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Book Review: The Digital Scholar by Martin Weller

I’m sure that regular readers and contributors to Martin’s blog will be delighted with this book. Although he takes care to be objective throughout the text, its subtitle should read something like ‘wake up and smell the coffee’. The real challenge will be getting the book onto the radar (and from there into the practice) of university staff who are still operating along more traditional lines despite massive environmental change. Continue reading →

Reflections on the Personal Learning Environment (PLE) Conference #PLE_SOU

Last week Hugh Davis, Su White and I hosted the 2nd International PLE Conference in the brand new Life Sciences Building at the University of Southampton. The event provided a space for researchers and practitioners to exchange ideas and experiences around the development and implementation of PLEs, including the design of such environments and the sociological and educational issues that they raise. There were around 90 visitors from all over Europe and as far away as New Zealand and Pakistan. Continue reading →

Why Study Web Science? Lessons from History

William Dampier explored and mapped the coast of Western Australia fully 80 years before James Cook encountered Botany Bay. Largely forgotten today, Dampier landed in Shark Bay, Western Australia in 1699. He was a true pioneer with lasting influence upon such diverse fields as evolution, exploration, meteorology, navigation, commerce and travel writing. He was also a pirate who could have faced the same grisly fate as his contemporary Captain Kidd. Continue reading →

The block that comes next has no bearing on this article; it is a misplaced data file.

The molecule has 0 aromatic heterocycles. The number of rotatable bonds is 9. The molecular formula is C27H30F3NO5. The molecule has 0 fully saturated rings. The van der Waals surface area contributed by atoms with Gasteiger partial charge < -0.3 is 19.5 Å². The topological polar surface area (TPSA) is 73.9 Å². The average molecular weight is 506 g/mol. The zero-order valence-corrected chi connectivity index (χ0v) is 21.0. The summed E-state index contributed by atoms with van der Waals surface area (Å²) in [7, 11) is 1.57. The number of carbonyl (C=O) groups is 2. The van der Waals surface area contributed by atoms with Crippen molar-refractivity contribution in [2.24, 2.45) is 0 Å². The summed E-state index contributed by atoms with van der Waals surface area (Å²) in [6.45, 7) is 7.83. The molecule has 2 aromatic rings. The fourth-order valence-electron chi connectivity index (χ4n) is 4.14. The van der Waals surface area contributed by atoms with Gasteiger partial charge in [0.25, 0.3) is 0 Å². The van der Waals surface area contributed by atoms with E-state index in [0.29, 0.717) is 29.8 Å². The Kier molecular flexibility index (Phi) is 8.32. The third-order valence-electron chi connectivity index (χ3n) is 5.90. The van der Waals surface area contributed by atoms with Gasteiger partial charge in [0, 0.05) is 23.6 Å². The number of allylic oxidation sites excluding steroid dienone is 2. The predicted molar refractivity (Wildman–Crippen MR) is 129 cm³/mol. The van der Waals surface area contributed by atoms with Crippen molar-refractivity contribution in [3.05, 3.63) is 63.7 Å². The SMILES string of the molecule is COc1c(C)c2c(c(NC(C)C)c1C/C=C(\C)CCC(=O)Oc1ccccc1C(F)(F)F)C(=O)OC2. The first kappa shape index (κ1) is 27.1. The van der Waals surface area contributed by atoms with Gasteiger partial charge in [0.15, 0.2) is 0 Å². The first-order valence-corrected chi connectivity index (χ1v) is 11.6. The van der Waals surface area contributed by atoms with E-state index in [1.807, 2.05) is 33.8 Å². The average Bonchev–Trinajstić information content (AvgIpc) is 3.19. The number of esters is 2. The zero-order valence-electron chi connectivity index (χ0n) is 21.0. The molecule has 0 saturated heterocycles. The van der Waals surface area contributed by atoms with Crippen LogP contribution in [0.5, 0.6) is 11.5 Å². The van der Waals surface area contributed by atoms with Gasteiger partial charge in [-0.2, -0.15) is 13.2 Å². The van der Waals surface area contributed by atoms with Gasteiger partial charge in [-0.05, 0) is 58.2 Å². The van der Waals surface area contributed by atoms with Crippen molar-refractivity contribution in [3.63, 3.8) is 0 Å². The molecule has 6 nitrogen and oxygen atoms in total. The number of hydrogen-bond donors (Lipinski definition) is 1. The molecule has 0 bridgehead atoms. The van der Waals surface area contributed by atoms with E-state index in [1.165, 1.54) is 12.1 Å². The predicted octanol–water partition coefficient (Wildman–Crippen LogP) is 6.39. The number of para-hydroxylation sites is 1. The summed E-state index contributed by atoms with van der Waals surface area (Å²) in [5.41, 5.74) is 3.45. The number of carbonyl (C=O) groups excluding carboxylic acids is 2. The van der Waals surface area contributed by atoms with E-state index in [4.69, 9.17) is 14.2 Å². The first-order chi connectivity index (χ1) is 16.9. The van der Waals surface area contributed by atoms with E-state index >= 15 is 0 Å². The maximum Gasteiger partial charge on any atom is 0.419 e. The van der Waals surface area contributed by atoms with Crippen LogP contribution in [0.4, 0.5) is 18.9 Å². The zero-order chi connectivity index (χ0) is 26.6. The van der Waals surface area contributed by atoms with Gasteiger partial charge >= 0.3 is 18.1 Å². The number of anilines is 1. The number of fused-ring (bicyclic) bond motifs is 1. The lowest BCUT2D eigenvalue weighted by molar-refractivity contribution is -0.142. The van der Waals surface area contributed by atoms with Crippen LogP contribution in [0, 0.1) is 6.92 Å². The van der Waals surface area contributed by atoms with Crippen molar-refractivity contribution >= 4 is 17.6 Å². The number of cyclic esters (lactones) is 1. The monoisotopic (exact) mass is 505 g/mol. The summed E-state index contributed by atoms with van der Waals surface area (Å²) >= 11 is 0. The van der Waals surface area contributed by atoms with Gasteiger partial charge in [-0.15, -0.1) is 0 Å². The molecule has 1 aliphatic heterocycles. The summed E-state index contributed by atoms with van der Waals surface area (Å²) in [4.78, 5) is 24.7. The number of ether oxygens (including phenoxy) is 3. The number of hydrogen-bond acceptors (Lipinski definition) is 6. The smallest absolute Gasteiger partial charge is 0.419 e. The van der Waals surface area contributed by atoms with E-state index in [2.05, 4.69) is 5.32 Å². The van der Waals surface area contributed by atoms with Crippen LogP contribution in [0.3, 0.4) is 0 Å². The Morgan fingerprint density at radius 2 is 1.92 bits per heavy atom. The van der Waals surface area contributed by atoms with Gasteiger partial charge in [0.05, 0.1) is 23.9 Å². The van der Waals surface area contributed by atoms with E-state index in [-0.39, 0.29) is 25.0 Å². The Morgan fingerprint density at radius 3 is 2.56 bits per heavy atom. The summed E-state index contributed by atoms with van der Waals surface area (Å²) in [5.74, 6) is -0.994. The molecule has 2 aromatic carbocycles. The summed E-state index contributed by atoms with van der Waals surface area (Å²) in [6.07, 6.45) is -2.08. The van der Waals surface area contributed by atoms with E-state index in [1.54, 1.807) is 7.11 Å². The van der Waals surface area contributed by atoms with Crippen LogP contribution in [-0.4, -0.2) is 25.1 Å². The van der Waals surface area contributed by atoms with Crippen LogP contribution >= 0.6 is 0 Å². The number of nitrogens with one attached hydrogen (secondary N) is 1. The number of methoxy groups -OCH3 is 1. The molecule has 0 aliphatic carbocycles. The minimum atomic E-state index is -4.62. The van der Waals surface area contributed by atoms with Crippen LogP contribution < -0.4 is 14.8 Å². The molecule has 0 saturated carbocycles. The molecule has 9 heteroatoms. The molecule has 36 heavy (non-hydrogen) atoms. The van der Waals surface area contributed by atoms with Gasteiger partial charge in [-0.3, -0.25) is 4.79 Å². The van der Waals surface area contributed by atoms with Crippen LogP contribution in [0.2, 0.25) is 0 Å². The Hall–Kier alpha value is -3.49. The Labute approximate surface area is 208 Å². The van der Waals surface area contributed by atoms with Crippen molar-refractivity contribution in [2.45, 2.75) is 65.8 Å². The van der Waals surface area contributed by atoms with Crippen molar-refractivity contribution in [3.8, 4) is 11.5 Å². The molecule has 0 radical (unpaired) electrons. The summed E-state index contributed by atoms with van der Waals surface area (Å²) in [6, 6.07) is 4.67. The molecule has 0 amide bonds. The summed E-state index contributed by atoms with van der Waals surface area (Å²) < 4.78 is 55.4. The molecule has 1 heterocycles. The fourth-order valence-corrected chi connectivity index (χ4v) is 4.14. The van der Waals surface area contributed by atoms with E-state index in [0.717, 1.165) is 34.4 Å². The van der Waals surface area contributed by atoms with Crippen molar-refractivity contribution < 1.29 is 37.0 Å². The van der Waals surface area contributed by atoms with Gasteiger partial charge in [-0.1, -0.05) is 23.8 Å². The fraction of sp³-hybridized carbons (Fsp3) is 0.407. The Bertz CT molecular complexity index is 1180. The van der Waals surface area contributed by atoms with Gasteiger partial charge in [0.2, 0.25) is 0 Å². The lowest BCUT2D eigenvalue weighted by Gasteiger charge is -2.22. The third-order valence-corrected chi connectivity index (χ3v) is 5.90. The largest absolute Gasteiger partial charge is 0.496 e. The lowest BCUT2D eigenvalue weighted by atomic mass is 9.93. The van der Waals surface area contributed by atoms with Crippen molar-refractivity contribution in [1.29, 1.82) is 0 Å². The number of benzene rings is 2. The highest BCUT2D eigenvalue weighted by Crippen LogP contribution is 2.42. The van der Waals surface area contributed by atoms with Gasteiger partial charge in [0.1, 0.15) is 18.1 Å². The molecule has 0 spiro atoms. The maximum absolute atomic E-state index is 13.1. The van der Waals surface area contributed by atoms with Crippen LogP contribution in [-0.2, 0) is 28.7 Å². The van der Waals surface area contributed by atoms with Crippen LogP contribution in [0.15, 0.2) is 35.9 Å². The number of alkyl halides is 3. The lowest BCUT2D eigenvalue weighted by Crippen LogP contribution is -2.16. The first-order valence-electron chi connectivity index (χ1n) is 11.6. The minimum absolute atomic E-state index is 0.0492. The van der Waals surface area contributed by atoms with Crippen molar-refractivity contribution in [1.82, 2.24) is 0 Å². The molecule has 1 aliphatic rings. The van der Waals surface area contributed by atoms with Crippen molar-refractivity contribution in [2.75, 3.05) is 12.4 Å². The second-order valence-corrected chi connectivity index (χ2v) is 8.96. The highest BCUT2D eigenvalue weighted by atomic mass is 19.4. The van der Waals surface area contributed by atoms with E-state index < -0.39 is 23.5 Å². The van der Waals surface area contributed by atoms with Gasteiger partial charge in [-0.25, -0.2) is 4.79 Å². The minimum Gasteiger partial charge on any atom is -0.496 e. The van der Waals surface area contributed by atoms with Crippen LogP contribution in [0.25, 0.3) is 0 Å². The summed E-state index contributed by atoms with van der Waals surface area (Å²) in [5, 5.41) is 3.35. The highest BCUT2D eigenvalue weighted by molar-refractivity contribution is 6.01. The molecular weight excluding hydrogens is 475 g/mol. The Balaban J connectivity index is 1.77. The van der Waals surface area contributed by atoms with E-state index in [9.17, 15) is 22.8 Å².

Southampton Mathematics wins almost £1m in grants for underpinning research in Digital Economy and Energy

Two teams led by mathematicians from Southampton's School of Mathematics have been successful in the recent EPSRC call 'Mathematics underpinning digital economy and energy' with grant awards close to £1m. Ranking first in the Mathematics and Digital Economy section, the project 'Coarse geometry and cohomology of large data sets' received just under £700,000 and Professor Jacek Brodzki from the School is the Principal Investigator. Continue reading →